This kind of hepatitis can start mild and with few symptoms. It typically requires blood tests. Consumption of alcohol affects liver enzymes, so these tests can show elevated enzyme levels and help diagnose disease. At this stage, the disease can still be reversed by cutting out alcohol.
Chronic alcoholic hepatitis, on the other hand, can be severe. It can cause severe complications, such as liver failure or even death. Some of the typical symptoms of chronic hepatitis are:
- A general feeling of being unwell
- Abdominal pain
- Yellowing of the skin and the eyes (jaundice)
- Blood clotting
This more severe form of alcoholic hepatitis requires treatment, including steroids and sometimes the use of a feeding tube.
The most severe liver disease from alcohol consumption is cirrhosis. This occurs when the scarring caused by drinking begins to replace much of the healthy tissue. This is known as fibrosis. The healthy cells die, and the resulting symptoms are similar to those caused by chronic alcoholic hepatitis.
About 10 to 20 percent of heavy drinkers develop cirrhosis after a decade or more of alcohol abuse. This condition is not reversible with abstinence from alcohol or with medications, but stopping drinking can slow or halt the progression of the disease and bring some symptom relief.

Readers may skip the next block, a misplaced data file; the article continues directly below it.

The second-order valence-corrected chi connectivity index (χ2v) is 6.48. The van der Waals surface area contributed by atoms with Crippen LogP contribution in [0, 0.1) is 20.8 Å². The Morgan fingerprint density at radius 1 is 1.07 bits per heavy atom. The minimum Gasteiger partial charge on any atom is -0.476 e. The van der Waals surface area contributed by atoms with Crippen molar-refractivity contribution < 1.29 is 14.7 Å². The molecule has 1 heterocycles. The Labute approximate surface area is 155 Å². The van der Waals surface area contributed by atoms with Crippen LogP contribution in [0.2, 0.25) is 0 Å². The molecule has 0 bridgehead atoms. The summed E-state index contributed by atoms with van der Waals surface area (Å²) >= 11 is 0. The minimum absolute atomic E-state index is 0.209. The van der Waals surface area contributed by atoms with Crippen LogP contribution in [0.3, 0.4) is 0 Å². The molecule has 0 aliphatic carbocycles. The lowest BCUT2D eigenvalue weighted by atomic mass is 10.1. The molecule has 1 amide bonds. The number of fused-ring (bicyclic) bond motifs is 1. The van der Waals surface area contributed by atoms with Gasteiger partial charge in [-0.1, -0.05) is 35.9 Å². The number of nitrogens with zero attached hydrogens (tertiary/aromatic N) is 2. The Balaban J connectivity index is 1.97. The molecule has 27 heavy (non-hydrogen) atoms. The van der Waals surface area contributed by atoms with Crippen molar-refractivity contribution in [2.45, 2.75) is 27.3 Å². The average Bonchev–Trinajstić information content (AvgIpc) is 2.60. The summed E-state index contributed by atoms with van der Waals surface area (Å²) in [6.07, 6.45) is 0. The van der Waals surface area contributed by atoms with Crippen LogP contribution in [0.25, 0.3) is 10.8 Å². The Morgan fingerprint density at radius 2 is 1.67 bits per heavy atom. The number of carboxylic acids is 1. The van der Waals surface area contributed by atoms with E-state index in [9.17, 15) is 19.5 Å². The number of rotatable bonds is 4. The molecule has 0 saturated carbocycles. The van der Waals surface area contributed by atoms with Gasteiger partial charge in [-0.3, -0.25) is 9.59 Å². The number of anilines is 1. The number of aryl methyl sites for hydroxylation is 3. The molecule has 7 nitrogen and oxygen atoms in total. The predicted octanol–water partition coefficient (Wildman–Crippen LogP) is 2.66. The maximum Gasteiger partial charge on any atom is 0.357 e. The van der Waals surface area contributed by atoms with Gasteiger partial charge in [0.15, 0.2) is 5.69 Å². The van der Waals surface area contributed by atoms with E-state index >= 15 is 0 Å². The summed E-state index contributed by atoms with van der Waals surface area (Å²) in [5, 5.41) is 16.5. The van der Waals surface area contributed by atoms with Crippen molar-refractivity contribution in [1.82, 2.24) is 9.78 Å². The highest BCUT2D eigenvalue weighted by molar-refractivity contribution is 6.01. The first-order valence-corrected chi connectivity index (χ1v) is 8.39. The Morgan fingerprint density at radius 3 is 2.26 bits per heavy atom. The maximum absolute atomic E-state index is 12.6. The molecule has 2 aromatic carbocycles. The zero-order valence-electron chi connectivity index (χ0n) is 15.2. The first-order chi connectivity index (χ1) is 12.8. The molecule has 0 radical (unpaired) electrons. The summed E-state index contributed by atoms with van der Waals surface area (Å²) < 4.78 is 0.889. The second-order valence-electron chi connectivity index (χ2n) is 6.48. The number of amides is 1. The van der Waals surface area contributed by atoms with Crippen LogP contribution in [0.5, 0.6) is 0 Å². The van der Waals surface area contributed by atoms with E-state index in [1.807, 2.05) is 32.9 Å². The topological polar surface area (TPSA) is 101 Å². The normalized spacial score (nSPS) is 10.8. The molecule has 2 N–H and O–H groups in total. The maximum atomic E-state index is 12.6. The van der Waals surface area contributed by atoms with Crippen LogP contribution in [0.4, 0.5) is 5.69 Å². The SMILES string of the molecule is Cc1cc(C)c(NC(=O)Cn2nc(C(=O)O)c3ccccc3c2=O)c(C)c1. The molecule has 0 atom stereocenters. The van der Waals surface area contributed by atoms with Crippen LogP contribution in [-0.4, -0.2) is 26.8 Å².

Cirrhosis develops in different people at different rates. Some heavy drinkers will never realize that they have fatty liver or hepatitis. The symptoms may not be severe enough to take notice, and then suddenly, they develop cirrhosis. It can feel as if this disease sneaks up on a person, but it develops in these stages.
The way alcohol affects liver tissue and cells is what causes these diseases, but it also may trigger additional complications:
- The buildup of fluid in the abdomen
- Stomach or esophageal bleeding
- Kidney failure
- Liver cancer
- Brain disorders
These are only some examples of possible complications of heavy and frequent problem drinking.
Diagnosing and Treating Alcohol Liver Diseases
Anyone who drinks heavily should be screened for liver illnesses and damage. A blood test and a physical examination are starting points for diagnosing disease and developing treatment plans.
Are Alcohol-Related Liver Disorders Treatable?
Not all alcohol-related diseases are treatable. Conditions like alcoholic fatty liver disease and alcoholic hepatitis can be treated with abstinence from alcohol. However, a disease like cirrhosis cannot be cured or reversed. It can only be managed to reduce the discomfort and to slow its progression.
How Is An Alcohol-Induced Liver Disease Diagnosed?